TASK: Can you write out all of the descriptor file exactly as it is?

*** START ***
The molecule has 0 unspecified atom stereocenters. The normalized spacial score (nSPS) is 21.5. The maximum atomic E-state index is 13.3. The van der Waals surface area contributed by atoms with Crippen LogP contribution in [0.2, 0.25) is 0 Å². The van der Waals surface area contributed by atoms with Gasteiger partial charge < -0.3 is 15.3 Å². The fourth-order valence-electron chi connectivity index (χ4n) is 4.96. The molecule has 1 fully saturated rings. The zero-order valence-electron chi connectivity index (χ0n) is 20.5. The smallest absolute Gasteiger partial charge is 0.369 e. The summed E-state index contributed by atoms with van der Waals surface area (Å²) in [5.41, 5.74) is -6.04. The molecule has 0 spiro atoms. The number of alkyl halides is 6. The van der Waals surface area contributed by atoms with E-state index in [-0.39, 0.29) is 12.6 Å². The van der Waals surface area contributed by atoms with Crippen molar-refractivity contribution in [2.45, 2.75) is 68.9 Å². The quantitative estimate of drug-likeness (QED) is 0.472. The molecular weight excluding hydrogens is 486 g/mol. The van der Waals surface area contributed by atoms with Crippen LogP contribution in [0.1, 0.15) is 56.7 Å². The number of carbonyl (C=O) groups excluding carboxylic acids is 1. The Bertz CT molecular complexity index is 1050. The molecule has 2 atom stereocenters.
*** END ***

The molecule has 0 unspecified atom stereocenters. The normalized spacial score (nSPS) is 21.5. The maximum atomic E-state index is 13.3. The van der Waals surface area contributed by atoms with Crippen LogP contribution in [0.2, 0.25) is 0 Å². The van der Waals surface area contributed by atoms with Gasteiger partial charge < -0.3 is 15.3 Å². The fourth-order valence-electron chi connectivity index (χ4n) is 4.96. The molecule has 1 fully saturated rings. The zero-order valence-electron chi connectivity index (χ0n) is 20.5. The smallest absolute Gasteiger partial charge is 0.369 e. The summed E-state index contributed by atoms with van der Waals surface area (Å²) in [5.41, 5.74) is -6.04. The molecule has 0 spiro atoms. The number of alkyl halides is 6. The van der Waals surface area contributed by atoms with E-state index in [-0.39, 0.29) is 12.6 Å². The van der Waals surface area contributed by atoms with Crippen molar-refractivity contribution in [2.45, 2.75) is 68.9 Å². The quantitative estimate of drug-likeness (QED) is 0.472. The molecular weight excluding hydrogens is 486 g/mol. The van der Waals surface area contributed by atoms with Crippen LogP contribution in [0.1, 0.15) is 56.7 Å². The number of carbonyl (C=O) groups excluding carboxylic acids is 1. The Bertz CT molecular complexity index is 1050. The molecule has 2 atom stereocenters.